In “The Garden State Parkway Murders,” true crime writer and attorney Christian Barth dives into the harrowing story of the unsolved murders of Elizabeth Perry and Susan Davis. College friends, the two women were brutally knifed to death and their bodies left off the parkway in the early hours of May 30, 1969.
Among the numerous suspects Barth identifies are infamous serial killers Ted Bundy and Gerald Eugene Stano, who were living within an hour’s drive from where the murder scene at the time they occurred. The killers also resided next to one another on Florida’s Death Row, and indirectly confessed to the double homicide.
A culmination of more than nine years of research, Barth’s book is compiled from multiple sources, including interviews with retired New Jersey State Police detectives, law enforcement officials from other jurisdictions, federal agents, possible witnesses, victim family members, as well as information gathered from FBI case files, letters, journals, libraries, newspaper articles, and university archives.
In scintillating detail, Barth presents the case, including previously undisclosed information surrounding these brutal murders, as well as an examination of recent technological advancements in crime scene analysis and FBI serial killer profiling that could help identify the killer. When all is said and done, the reader is asked to consider: Why hasn’t this cold case been solved?
“I know that the way the bodies were left, the person who killed those girls had an excellent knowledge of chemistry, knowing that the three things you need are heat, moisture, darkness, and the proper point of acidity to eliminate evidence. All of that was accomplished. It was remarkable.” John Divel, Ocean City Police Department
From The Book:
The horizon glowed faintly behind the wooded swamplands to the east as Susan and Elizabeth crossed the moonlit causeway over the Great Egg Harbor Bay. The giant electric arrow of Tony Mart’s nightclub and the street sign for Bay Shores Café, both dimmed at 2 a.m., stood darkly silhouetted against the indigo sky. Dock lights glimmered atop the low tide mark along the seawall as fishing boats passed under the drawbridge towers on their way out to sea. At the Somers Point roundabout, looming ahead as the women descended the Ship Channel Bridge, the perception of night hadn’t yet faded, as if captured in time within the grayness of dawn shading its edges. Carloads of youthful revelers who’d returned from seeing Gary Puckett & The Union Gap perform at the Steel Pier in Atlantic City, and then made last call at the late-night bars in Longport and Mays Landing, looped toward the Point Diner. Their headlight carouseled through the dusky tidal mist, tinted orange at the turn beneath the Gulf station sign. Lonesome stragglers and tightly knit groupings of college kids who’d been up all night partying along Bay Avenue quickened toward the diner from opposite directions. They paused along the curb until the cars passed by, then trod through the grass in the middle of the circle, aiming toward the only place to eat that was still open, or, as they knew it, never closed.
After finding a spot in the bustling diner parking lot, Susan and Elizabeth went inside. Following a short wait, they were seated at a booth near a window facing the bay just as the sun brimmed the eastern sky. The diner was filling quickly, and a waitress hurried to take their orders. At the counter stools near the pastry display patrons browsed the front pages of the Atlantic City Press, griping about the record-breaking heat. The temperature had reached ninety-nine degrees yesterday, and the forecast called for more of the same this afternoon. The aisles behind them clamored with overlapping conversations and young patrons shouting out names, jangling silverware, and Top 40 hits crackling from the table jukeboxes. Outside, the line to get in grew longer.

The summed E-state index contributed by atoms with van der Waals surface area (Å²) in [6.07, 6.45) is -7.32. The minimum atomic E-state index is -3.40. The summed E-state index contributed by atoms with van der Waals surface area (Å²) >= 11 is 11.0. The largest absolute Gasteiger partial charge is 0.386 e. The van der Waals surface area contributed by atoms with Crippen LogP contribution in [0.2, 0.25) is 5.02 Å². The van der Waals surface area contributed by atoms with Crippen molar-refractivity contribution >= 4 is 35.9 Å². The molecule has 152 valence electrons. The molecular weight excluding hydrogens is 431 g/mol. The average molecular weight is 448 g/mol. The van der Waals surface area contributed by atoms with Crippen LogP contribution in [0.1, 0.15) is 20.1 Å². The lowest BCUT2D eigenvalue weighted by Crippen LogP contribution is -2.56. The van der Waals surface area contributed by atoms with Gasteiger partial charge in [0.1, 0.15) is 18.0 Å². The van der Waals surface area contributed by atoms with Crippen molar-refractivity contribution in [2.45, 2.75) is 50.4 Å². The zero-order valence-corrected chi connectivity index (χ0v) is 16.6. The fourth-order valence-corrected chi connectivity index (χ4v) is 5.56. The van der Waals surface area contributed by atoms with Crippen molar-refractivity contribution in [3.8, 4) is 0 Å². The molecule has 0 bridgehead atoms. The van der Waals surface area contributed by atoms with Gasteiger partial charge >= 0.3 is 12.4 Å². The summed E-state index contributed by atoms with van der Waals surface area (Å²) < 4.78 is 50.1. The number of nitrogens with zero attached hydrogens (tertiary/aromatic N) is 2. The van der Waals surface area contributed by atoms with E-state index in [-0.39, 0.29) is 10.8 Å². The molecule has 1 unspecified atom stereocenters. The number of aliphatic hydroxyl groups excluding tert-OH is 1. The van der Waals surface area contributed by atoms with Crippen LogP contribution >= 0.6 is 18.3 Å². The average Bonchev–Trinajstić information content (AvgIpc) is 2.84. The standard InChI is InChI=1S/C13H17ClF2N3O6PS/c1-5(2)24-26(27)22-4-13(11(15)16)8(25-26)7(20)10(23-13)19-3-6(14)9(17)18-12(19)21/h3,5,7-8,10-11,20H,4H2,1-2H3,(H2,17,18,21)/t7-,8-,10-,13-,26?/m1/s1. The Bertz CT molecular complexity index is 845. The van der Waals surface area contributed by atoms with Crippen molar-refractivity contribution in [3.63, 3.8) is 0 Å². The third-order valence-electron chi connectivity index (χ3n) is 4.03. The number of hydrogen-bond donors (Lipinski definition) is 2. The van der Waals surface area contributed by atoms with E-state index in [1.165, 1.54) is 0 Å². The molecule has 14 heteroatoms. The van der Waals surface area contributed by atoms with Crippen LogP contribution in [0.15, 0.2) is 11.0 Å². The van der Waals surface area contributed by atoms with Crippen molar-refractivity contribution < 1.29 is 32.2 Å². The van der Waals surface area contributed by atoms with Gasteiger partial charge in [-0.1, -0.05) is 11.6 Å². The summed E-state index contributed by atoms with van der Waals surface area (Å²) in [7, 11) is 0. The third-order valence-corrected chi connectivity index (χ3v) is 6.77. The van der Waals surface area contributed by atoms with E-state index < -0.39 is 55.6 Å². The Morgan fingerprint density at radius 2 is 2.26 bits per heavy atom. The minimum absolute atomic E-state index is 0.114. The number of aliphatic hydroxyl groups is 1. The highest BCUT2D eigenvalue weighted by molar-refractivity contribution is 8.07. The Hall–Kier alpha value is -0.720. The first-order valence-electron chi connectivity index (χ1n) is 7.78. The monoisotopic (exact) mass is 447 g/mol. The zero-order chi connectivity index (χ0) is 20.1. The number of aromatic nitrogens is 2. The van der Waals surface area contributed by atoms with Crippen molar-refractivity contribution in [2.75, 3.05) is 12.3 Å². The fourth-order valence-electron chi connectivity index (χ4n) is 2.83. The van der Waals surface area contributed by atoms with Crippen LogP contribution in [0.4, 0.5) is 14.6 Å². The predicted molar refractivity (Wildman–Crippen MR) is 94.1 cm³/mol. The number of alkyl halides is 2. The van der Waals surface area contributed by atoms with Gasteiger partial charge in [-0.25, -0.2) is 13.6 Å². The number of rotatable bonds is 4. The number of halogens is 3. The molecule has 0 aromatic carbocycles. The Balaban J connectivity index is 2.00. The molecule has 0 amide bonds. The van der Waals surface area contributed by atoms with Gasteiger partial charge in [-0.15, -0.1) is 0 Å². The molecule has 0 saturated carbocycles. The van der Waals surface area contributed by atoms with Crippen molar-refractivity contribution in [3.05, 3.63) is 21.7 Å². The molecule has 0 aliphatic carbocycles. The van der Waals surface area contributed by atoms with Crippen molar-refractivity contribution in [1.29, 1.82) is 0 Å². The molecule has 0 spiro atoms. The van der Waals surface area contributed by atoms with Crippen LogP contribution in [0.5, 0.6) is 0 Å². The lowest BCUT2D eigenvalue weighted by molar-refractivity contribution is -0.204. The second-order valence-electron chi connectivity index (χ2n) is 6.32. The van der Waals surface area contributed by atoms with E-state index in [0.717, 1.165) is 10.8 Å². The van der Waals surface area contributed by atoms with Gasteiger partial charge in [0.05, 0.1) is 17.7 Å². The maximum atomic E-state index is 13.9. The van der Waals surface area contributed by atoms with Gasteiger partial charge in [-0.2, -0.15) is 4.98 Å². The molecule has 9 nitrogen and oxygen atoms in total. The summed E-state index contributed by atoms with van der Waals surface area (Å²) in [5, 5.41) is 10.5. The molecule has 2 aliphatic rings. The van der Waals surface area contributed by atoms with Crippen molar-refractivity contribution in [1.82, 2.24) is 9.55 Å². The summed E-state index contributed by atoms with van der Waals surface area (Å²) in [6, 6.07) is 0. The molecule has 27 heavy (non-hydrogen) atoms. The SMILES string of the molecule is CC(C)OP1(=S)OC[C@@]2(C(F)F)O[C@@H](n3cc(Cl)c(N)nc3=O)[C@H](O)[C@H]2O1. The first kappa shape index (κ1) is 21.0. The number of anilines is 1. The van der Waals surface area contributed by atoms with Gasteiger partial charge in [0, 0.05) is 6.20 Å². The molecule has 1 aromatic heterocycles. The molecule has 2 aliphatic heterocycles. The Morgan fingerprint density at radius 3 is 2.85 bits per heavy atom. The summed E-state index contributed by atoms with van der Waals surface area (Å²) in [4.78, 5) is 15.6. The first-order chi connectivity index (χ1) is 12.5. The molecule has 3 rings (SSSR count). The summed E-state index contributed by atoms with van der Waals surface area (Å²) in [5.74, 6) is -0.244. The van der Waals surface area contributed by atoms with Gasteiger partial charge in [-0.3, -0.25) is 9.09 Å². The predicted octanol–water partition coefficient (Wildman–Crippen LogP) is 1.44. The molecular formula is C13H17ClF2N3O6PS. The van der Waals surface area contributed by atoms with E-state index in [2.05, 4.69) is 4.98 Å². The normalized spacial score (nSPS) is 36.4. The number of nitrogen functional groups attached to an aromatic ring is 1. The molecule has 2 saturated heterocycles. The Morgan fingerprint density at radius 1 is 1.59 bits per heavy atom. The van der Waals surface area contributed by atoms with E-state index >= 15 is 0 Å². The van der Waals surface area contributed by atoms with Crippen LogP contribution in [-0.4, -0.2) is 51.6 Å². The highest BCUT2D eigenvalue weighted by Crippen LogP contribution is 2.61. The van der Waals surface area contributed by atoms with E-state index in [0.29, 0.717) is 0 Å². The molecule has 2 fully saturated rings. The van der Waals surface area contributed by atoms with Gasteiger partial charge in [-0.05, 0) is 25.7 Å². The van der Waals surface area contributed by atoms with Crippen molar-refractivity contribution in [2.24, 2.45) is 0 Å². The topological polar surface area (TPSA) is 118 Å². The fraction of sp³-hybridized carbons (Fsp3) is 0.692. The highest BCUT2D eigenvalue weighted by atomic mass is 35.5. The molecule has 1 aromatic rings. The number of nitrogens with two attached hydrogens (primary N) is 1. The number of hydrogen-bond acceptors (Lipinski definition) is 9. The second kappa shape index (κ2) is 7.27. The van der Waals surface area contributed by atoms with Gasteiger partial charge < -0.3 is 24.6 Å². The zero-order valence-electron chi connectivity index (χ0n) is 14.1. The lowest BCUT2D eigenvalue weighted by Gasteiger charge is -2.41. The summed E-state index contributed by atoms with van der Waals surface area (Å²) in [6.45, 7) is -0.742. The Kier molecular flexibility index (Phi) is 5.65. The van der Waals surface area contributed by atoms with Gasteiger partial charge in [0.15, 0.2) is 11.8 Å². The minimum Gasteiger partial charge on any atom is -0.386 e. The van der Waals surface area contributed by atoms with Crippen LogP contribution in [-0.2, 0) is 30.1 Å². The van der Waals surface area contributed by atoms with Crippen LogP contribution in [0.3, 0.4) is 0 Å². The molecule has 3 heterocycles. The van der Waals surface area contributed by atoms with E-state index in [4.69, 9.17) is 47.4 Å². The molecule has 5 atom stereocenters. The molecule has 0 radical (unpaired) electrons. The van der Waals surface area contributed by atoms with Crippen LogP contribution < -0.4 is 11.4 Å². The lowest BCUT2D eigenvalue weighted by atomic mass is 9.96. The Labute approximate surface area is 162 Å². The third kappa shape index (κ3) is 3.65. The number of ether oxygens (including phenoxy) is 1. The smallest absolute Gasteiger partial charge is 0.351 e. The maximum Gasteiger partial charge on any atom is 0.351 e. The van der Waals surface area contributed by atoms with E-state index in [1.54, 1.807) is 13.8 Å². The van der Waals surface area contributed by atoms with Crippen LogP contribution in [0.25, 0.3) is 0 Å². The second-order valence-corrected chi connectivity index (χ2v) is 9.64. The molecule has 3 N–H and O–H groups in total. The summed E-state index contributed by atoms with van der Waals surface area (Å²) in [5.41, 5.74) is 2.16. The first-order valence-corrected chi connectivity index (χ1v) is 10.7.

After being seated for a time, Susan and Elizabeth agreed to share their booth with three clean-cut college men who’d been standing by the hostess stand, waiting for a table to open. By all accounts, the girls were in good spirits as they got up to leave their table after finishing breakfast, walking unaccompanied through the front entrance of the diner at approximately 6:15 a.m. Locals seated at the counter didn’t notice any drifters who in retrospect seemed out of sorts among the regulars who ate there every morning. No suspicious-looking hippies were seen following the girls outside. No employees saw them go down the front steps, walk across the parking lot, or open their car doors and drive away.
The Ocean City Memorial Day parade began along the boardwalk at 9:30 that morning while soldiers from the local VFW Color Guard gathered for ceremonies at Veterans Memorial Park. Reverently poised, they raised their rifles to their shoulders, firing a three-volley salute in solemn gratitude of patriots slain on faraway battlefields. As the smiling Girl Scouts of Troop 37 strutted proudly along the Asbury Avenue parade route, waving the American flag toward a deepening blue sky, a brigade of station wagons tied down with bicycles and beach rafts lurched forward along the glutted inbound lanes of the Route 52 causeway.
Ninety miles distant from the pageantry and excitement marking the start of summer, far removed from the holiday crowds plunging merrily into the frigid Atlantic Ocean, a similarly buoyant mood had tensed into an unsettling quiet inside the Camp Hill, Pennsylvania, ranch house belonging to Wesley Davis Sr. and his wife Marjorie. Their daughter and her guest were two hours late, expected home long before now. They had heard nothing from either of them and were beginning to worry.